Take the 2-minute tour ×
Stack Overflow is a question and answer site for professional and enthusiast programmers. It's 100% free, no registration required.

Here's my situation.

I have ViewControllerA and it is capable of loading ViewControllerB thru presentModalViewController. Now, ViewControllerB can later on push ViewControllerC into view. Both ViewControllerB and ViewControllerC are the same class. How do I assign ViewControllerA as the delegate when I push ViewControllerC into view?

Currently, I'm assigning ViewControllerB as ViewControllerC's delegate, which then calls ViewControllerA and I feel that this is not so right. Chain of command: ViewControllerC -> ViewControllerB -> ViewControllerA

Thanks.

share|improve this question
    
Why don't you feel it is right? Any object should only "know" as much about other objects as it absolutely needs to. –  Nick Bull Feb 17 '12 at 9:59

2 Answers 2

up vote 1 down vote accepted

I feel like the design is a little clumsy. Instead of passing the delegate back down the chain why not just assign the delegate of both ViewControllerB and ViewControllerC to viewControllerA (since they are the same class). You shouldn't have to pass up the chain unless C needs to communicate with B.

Before presenting the ViewControllerB:

b.delegate = self
[self presentModalViewController:b animated:YES];

in ViewControllerB before pushing ViewControllerC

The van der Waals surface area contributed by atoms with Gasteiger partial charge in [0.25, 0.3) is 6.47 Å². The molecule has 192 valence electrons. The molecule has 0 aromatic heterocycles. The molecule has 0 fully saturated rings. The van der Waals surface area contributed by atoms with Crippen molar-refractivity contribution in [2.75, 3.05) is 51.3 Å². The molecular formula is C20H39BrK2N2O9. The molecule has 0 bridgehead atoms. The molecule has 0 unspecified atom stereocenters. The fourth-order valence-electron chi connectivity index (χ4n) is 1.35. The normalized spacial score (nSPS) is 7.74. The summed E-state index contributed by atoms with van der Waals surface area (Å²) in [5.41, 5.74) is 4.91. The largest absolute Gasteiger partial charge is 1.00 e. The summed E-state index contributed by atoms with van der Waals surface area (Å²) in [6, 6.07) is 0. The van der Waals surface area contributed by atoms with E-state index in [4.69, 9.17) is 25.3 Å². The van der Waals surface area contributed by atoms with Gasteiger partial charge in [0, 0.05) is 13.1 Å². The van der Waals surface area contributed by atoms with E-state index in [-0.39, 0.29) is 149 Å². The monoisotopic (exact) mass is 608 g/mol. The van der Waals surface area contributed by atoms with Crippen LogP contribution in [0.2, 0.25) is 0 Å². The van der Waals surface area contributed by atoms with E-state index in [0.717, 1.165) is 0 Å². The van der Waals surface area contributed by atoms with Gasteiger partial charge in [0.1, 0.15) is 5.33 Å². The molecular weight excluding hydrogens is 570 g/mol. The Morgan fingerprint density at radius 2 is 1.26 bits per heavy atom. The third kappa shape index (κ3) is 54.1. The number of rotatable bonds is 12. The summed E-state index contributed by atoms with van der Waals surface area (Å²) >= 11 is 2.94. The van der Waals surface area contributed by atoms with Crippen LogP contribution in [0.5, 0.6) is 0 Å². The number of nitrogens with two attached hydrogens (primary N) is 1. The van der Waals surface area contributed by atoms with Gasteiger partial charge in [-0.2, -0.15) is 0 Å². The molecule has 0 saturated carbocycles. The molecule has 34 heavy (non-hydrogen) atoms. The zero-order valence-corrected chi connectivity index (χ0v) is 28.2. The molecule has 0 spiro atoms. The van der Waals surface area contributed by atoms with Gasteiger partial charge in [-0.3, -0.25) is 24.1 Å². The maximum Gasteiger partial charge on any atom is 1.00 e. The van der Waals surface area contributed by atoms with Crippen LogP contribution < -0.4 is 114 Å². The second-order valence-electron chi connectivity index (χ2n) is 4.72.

c.delegate = self.delgate 
[self.navigationController pushViewController:c animated:YES]

in this way both B->A and also C->A

share|improve this answer

Your design (C->B->A) is not so bad because it follows the logic of the UI flow. (You are not jumping from C to A directly.) Still, you could assign A as delegate as well if you prefer. Just make sure A stays in memory (with the modal view controllers that should be automatic).

share|improve this answer
    
even if it get's unloaded it's only the view of the viewcontroller is disposed of, not the viewcontroller itself - variables keep their values –  rokjarc Feb 17 '12 at 11:55
    
@rokjarc of course but if A get's unloaded and C or B wants to place a callback to something that does not exist it will inevitably crash. I had this happen e.g. with asynchronous request. –  Mundi Feb 17 '12 at 15:15
    
@Munci: yes, you're right. anyway: it's only sane to make sure that something really exists before sending it a message if ther's even a slight possibility that the addresse could be dealocated. –  rokjarc Feb 17 '12 at 15:24

Your Answer

 
discard

By posting your answer, you agree to the privacy policy and terms of service.

Not the answer you're looking for? Browse other questions tagged or ask your own question.